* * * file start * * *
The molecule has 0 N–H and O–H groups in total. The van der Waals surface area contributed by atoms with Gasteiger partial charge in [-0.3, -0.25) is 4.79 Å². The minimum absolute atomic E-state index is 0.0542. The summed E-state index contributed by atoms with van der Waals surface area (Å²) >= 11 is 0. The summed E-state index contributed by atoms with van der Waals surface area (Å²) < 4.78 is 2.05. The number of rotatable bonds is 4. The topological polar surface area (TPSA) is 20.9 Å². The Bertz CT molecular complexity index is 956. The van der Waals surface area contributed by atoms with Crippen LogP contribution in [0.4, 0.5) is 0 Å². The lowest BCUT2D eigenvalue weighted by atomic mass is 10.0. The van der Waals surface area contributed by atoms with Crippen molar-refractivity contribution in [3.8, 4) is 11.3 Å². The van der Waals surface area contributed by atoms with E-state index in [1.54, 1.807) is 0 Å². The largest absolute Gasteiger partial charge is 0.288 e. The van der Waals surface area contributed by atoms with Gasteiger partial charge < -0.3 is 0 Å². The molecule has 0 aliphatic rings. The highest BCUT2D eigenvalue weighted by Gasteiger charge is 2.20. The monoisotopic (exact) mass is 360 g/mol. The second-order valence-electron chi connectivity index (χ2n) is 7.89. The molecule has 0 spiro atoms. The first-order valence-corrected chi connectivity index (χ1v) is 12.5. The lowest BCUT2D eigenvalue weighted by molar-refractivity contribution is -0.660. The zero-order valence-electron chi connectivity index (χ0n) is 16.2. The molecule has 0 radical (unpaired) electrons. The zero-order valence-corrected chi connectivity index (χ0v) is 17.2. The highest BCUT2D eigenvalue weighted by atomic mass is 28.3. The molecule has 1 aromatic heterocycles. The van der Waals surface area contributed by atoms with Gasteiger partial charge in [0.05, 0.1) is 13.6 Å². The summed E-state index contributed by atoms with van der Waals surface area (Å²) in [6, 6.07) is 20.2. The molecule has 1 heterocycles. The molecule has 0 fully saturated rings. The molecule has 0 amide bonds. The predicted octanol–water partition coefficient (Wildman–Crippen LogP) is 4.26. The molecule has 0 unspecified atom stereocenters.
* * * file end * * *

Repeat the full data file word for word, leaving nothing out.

The molecule has 0 N–H and O–H groups in total. The van der Waals surface area contributed by atoms with Gasteiger partial charge in [-0.3, -0.25) is 4.79 Å². The minimum absolute atomic E-state index is 0.0542. The summed E-state index contributed by atoms with van der Waals surface area (Å²) >= 11 is 0. The summed E-state index contributed by atoms with van der Waals surface area (Å²) < 4.78 is 2.05. The number of rotatable bonds is 4. The topological polar surface area (TPSA) is 20.9 Å². The Bertz CT molecular complexity index is 956. The van der Waals surface area contributed by atoms with Crippen LogP contribution in [0.4, 0.5) is 0 Å². The lowest BCUT2D eigenvalue weighted by atomic mass is 10.0. The van der Waals surface area contributed by atoms with Crippen molar-refractivity contribution in [3.8, 4) is 11.3 Å². The van der Waals surface area contributed by atoms with E-state index in [1.54, 1.807) is 0 Å². The largest absolute Gasteiger partial charge is 0.288 e. The van der Waals surface area contributed by atoms with Gasteiger partial charge < -0.3 is 0 Å². The molecule has 0 aliphatic rings. The highest BCUT2D eigenvalue weighted by Gasteiger charge is 2.20. The monoisotopic (exact) mass is 360 g/mol. The second-order valence-electron chi connectivity index (χ2n) is 7.89. The molecule has 0 spiro atoms. The first-order valence-corrected chi connectivity index (χ1v) is 12.5. The lowest BCUT2D eigenvalue weighted by molar-refractivity contribution is -0.660. The zero-order valence-electron chi connectivity index (χ0n) is 16.2. The molecule has 0 radical (unpaired) electrons. The zero-order valence-corrected chi connectivity index (χ0v) is 17.2. The highest BCUT2D eigenvalue weighted by atomic mass is 28.3. The molecule has 1 aromatic heterocycles. The van der Waals surface area contributed by atoms with Gasteiger partial charge in [0.05, 0.1) is 13.6 Å². The summed E-state index contributed by atoms with van der Waals surface area (Å²) in [6, 6.07) is 20.2. The molecule has 1 heterocycles. The molecule has 0 fully saturated rings. The molecule has 0 amide bonds. The predicted octanol–water partition coefficient (Wildman–Crippen LogP) is 4.26. The molecule has 0 unspecified atom stereocenters.